10. Okay, now I've read the paper. Some comments, hopefully constructive. 1) The small sample size, and very specific locale of the survey, conspire together to make the report not very translateable or representative of either the general American audience for Indian food or the 'issues' which confront the vast majority of Indian restaurants as they seek to broaden their appeal and base. Specifically, I don't think the issue of hygiene (which assumes paramount importance in this report) is a universal problem or singular issue for Indian restaurants stretching across the major metropolitan areas of the USA. 2) I find that the report's specific claims about the two main segments of the Indian restaurant audience are too narrow. It's simply the case that Minnesota is a more homogenous state than most of the rest of the country where Indian restaurants have made inroads. There are also small but significant constituencies for Indian food which are simply unrepresented in Minnesota (and thus, the survey) but should not be glossed over if you want to draw a national picture. 3) The report makes a very brief mention of what should be generally looped under the rubric 'marketing'. This, in my opinion, is what Indian restaurants in the US have failed to manage in a systematic, collaborative, broad-based and intelligent manner. Here is one example, we Indians have a tremendous range of really interesting and charming holidays, with all kinds of boisterous and specific traditions attached to them. Why is this not used cannily as a marketing theme? If gringos can guzzle Corona and cram down quesadillas on the 5th of May each year, surely we can get them to light a sparkler, quaff Kingfishers and order platefuls of samosas on Divali. So, like Mexican restaurants in the USA collectively celebrate Cinco de Mayo there should be city-wide, region-wide, even national collaborative celebratiions for Indian festivals ( Divali, Holi, etc) to specific traditional days to highlight Parsi food or Gujerati food or Goan food. 4) In another thread, we have discussed the necessity for "regular" chefs to become more and more familiar with Indian ingredients and techniques. This is also marketing, but it has very practical and long-lasting implications. The Indian government is always shopping India as an exotic camel-and-elephant-filled travel destination, as the starry home of the Taj Mahal etc. It should also carefully campaign for India to be seen as a glorious and unique food destination, as the motherland and inspiration for countless food traditions, as the home of peerless ingredients and a mindboggling array of world class cuisines. In this forum, it's possible the next comment will raise hackles. However, it is my opinion that a good deal of credit for the championing and popularization of Mexican regional traditions should be laid at the feet of Rick Bayless. Yes, there were people before him and there will be many after him. And you have the additional advantage of a huge Mexican migrant population plus geographic proximity. However, the fact remains that Bayless is a big part of why "real" Mexican food is gaining near universal popularity in America. Someone like Bayless is going to have to emerge if Indian food is trult to start to cross over. There are hopeful signs of this, but a lot of groundwork needs to be done, and 10,000 times better awareness needs to be created of what Indian food has to offer, before our desi-fied equivalent takes the stage. One will not happen without the other, the awareness must seep out into enough of the popular imagination if we expect Indian food to take the kind of leap that Mexican, or Chinese or even Japanese food has. 5) Dr. Josiam's report is interesting, and it is very good to see these issues being tackled in a systematic and scientific manner. As a pioneering effort, it is certain to be valuable and is already (no pun intended) excellent food for thought.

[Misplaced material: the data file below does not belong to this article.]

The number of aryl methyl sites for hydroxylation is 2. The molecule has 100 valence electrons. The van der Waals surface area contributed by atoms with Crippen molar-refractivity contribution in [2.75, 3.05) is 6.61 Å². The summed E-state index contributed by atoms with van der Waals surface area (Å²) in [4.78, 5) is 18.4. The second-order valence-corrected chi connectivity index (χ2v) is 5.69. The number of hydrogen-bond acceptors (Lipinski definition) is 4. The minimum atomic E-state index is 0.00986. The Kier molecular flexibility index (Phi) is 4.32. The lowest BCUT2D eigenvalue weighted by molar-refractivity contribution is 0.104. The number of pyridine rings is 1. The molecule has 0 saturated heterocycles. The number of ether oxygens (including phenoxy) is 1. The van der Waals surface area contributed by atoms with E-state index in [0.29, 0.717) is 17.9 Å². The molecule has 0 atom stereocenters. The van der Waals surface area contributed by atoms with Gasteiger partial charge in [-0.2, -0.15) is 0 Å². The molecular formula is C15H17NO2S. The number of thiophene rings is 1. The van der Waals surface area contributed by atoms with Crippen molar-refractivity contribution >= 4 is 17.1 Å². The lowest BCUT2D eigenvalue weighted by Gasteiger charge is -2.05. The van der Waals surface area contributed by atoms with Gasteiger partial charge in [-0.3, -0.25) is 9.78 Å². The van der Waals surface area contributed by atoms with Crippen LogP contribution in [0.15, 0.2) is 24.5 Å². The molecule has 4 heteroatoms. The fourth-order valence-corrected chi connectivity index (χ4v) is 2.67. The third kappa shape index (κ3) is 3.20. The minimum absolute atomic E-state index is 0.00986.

11. I don't know what "percentage" means, exactly, in this context. However, in the past decade, Indian migrantion to the USA has reached the point where it is the single largest concentration of Indians in any country outside the subcontinent. The number doubled in the the 90's (to, officially, 1.7 million) and there is little doubt that the total (including illegals) is currently somewhere in excess of 2 million. This puts the Indian population in the US ahead of the number in the UK and Malaysia (both somewhat less than 2 million). Anyway, I have to admit that I have not yet read Dr. Josiam's paper (will do so, now), but there is an additional factor in the proliferation of the UK Indian restaurants. There is shared history, some familiarity with the food, greater concentrations of migrants - yes. But there is also the phenomenon of Sylheti migration from Bangladesh, largely unskilled workers who made it into the food trade and own and run the majority of curryhouses across the British Isles.